The ups and downs of a Mission corner

Ever wonder what used to sit in the old dirt beneath your Mission District apartment building? Well this week Curbed SF uncovered some interesting history behind one such corner at 15th and Dolores.

In this never-ending saga, 200 Dolores Street has definitely seen better days. And though it’s an eyesore now, it looks to be starting its transformational makeover as we speak.

In 1903 this prime spot was occupied by the Swedish Evangelical Lutheran Ebenezer Church and the building next door where the pastor lived, called the parsonage. Miraculously, both buildings survived the 1906 earthquake.

Over most of the next century, the church was handed off to different congregations, pastors and denominations. In 1993 the First Southern Baptist Church — well-known for accepting LGBT members — occupied the building.

According to MrEricSir, someone was not very happy about this:

“in 1993, the church received an angry letter from a member of the Aryan Brotherhood who disagreed with the church’s views. The next day, the church was burned to the ground by an arsonist.”

Though no one was ever arrested for causing the fire, which also partially damaged the parsonage next door, there were obvious suspicions.

The next ten years included endless complaints from neighbors ranging from structural instability, a homeless shelter in the basement, and even reports of an “iron business” operating from the basement.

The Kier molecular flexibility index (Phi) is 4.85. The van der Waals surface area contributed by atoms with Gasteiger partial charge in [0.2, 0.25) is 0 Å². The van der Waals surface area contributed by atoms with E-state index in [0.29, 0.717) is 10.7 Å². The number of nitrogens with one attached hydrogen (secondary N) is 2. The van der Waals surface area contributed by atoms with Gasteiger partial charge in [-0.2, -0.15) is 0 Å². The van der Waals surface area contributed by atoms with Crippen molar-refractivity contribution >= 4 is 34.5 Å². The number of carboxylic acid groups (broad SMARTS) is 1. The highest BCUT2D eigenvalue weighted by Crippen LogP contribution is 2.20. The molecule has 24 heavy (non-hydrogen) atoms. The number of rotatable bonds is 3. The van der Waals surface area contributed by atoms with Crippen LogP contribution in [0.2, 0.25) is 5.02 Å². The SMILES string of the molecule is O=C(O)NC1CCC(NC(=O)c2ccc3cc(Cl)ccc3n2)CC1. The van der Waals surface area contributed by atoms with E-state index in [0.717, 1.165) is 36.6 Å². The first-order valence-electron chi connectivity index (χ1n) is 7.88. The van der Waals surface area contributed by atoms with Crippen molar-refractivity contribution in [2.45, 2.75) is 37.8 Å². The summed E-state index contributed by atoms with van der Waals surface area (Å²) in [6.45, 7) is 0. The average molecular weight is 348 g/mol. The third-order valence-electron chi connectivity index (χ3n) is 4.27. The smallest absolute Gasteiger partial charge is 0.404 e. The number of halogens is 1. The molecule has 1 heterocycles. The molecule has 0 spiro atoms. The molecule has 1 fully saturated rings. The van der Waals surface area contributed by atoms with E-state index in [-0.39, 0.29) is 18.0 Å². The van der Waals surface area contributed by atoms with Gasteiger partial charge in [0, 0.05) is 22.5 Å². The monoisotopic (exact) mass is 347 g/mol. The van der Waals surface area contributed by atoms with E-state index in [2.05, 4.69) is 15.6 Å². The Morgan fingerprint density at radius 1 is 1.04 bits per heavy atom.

While the property was warranting complaints, developers were working behind the scenes on a proposed project that would demolish the parsonage and construct a 13-unit building on the lot.

Because what else do you build on a blighted lot occupied by a former church?

However, after meeting with the Mission Dolores Neighborhood Association and the Planning Department, they determined that the parsonage deserved historic status after surviving the 1906 earthquake.

Not wanting to give up on the dumpy lot, developers changed the plans to renovate the parsonage into three two-bedroom units, and construct a 10-unit new building next door where the church used to be. These plans were approved in 2010.

And it seems like developers are making headway. In February the house was lifted high off its foundation and hauled over to the corner of the lot so workers could begin excavating the site in order to build the underground parking lot that’s part of the project.

Michael Mamone, a principal of The Pinnacle Group, was present today at the construction site. He told SFBay:

“We expect the project to be finished in the fourth quarter of this year. There will be 13 units total. 10 will be condominiums and the original Victorian property will be renovated to a three-story unit with a penthouse.”

The Pinnacle Group is known for “architectural design, construction management, landscape architecture and interior design.” Their website includes a testimonial from none other than Jerry West, the legendary basketball icon and Warriors’ Executive Board Member.

Miles Aquino contributed to this story.